19FertilisationIf they find an ovum, the sperm must burrow through the outer layer of cells, and the cell membrane.The head of the sperm contains enzymes which do this.Once one sperm has entered the ovum, the cell membrane changes so no other can enter and the sperm’s chromosomes combine with the ovum’s chromosome.Because the gametes have only half the chromosomes, they have a much shorter survival time than normal cells - sperm ~72 hours, ova 12 – 24 hours, so in order for fertilisation to occur sperm should be present just before ovulationAfter fertilisation, the zygote moves down the uterine tube, into the uterus, where it embeds itself in the endometrium, thus initiating pregnancy.Symptoms of pregnancy include: no menstruation, weight gain, enlarged and tender breasts, increased urination, (and sometimes morning sickness)Twins can result in two ways:Identical twins occur when the zygote splits and develops into 2 babies – ie both genetically identicalNon-identical twins occur when both ovaries ovulate and both ova are fertilised, so that babies are not genetically identical
20Multiple choice questions 3 The questions below apply to the following diagram that shows part of an animal cell viewed under a microscope using a 10x ocular lens and a 40x objective lens.The nucleus was measured to be 20 m in diameter. What was the field diameter for the diagram above?10 m50 m100 m200 m
21Multiple choice questions 3 The questions below apply to the following diagram that shows part of an animal cell viewed under a microscope using a 10x ocular lens and a 40x objective lens.The nucleus was measured to be 20 m in diameter. What was the field diameter for the diagram above?10 m50 m100 m200 m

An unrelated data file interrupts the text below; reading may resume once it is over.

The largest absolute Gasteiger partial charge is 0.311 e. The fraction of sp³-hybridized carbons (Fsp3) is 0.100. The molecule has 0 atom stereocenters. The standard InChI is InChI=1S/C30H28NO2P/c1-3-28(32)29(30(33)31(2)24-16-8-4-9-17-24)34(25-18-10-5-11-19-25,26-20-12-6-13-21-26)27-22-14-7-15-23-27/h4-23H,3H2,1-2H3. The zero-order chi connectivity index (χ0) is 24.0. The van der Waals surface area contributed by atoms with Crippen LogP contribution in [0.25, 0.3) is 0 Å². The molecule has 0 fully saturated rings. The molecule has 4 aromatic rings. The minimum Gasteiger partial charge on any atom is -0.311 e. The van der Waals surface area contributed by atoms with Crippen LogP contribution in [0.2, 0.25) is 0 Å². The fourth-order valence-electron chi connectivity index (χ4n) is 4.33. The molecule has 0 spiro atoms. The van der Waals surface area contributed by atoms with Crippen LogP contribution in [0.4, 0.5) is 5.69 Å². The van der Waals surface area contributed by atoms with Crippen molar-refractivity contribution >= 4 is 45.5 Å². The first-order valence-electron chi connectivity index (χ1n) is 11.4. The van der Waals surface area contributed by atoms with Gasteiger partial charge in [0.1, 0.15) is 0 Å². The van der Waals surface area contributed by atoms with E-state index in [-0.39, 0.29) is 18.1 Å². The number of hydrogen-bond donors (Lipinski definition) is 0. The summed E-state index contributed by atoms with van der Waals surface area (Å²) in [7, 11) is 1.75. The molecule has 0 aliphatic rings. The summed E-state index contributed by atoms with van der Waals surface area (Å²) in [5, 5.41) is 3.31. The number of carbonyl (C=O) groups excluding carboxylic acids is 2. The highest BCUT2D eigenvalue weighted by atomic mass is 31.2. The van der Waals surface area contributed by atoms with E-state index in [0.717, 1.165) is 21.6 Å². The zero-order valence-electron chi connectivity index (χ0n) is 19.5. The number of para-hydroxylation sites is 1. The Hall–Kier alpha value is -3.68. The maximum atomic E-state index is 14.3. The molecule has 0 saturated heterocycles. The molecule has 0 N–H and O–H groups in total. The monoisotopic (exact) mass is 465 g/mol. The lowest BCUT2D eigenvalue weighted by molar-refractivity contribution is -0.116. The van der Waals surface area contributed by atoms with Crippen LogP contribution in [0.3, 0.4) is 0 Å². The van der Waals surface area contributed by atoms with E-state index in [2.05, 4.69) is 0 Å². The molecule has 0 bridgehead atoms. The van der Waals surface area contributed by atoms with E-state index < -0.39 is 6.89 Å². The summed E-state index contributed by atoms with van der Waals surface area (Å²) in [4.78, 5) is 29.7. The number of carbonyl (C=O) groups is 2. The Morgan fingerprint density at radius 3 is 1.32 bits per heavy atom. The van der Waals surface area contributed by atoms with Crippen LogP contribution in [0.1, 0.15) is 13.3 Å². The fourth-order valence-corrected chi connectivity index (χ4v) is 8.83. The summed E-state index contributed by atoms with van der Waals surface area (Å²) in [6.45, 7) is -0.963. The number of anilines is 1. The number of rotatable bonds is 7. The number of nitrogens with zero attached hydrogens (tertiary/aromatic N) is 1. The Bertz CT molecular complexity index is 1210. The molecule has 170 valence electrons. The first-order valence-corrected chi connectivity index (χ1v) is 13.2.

22Multiple choice questions 4 The questions below apply to the following diagram that shows part of an animal cell viewed under a microscope using a 10x ocular lens and a 40x objective lens.Without changing anything else, the observer changed the revolving nosepiece of the microscope to a different magnification. This allowed the image of the entire cell to just fall within the field of view. The cell was then measured to be 200 m long. What was the magnification of the second objective used?5 x10 x20x80 x
23Multiple choice questions 4 The questions below apply to the following diagram that shows part of an animal cell viewed under a microscope using a 10x ocular lens and a 40x objective lens.Without changing anything else, the observer changed the revolving nosepiece of the microscope to a different magnification. This allowed the image of the entire cell to just fall within the field of view. The cell was then measured to be 200 m long. What was the magnification of the second objective used?5 x10 x20x80 x